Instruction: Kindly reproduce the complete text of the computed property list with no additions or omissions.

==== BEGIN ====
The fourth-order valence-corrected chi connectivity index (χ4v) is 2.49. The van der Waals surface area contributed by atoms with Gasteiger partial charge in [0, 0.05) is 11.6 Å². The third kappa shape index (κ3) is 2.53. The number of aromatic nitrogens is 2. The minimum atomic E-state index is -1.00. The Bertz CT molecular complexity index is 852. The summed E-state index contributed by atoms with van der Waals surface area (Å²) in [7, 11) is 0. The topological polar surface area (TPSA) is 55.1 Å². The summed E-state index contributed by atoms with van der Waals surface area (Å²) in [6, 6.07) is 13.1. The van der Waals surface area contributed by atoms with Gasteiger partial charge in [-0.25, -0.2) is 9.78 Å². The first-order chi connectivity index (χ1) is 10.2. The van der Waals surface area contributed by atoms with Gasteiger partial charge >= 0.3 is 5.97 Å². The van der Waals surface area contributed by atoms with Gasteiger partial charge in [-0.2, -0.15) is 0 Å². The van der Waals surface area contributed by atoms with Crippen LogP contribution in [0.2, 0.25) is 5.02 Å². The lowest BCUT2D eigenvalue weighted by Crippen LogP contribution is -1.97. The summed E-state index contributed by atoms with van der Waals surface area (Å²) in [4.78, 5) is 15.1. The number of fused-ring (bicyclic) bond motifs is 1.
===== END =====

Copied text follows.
The fourth-order valence-corrected chi connectivity index (χ4v) is 2.49. The van der Waals surface area contributed by atoms with Gasteiger partial charge in [0, 0.05) is 11.6 Å². The third kappa shape index (κ3) is 2.53. The number of aromatic nitrogens is 2. The minimum atomic E-state index is -1.00. The Bertz CT molecular complexity index is 852. The summed E-state index contributed by atoms with van der Waals surface area (Å²) in [7, 11) is 0. The topological polar surface area (TPSA) is 55.1 Å². The summed E-state index contributed by atoms with van der Waals surface area (Å²) in [6, 6.07) is 13.1. The van der Waals surface area contributed by atoms with Gasteiger partial charge in [-0.25, -0.2) is 9.78 Å². The first-order chi connectivity index (χ1) is 10.2. The van der Waals surface area contributed by atoms with Gasteiger partial charge >= 0.3 is 5.97 Å². The van der Waals surface area contributed by atoms with Gasteiger partial charge in [-0.2, -0.15) is 0 Å². The van der Waals surface area contributed by atoms with Crippen LogP contribution in [0.2, 0.25) is 5.02 Å². The lowest BCUT2D eigenvalue weighted by Crippen LogP contribution is -1.97. The summed E-state index contributed by atoms with van der Waals surface area (Å²) in [4.78, 5) is 15.1. The number of fused-ring (bicyclic) bond motifs is 1.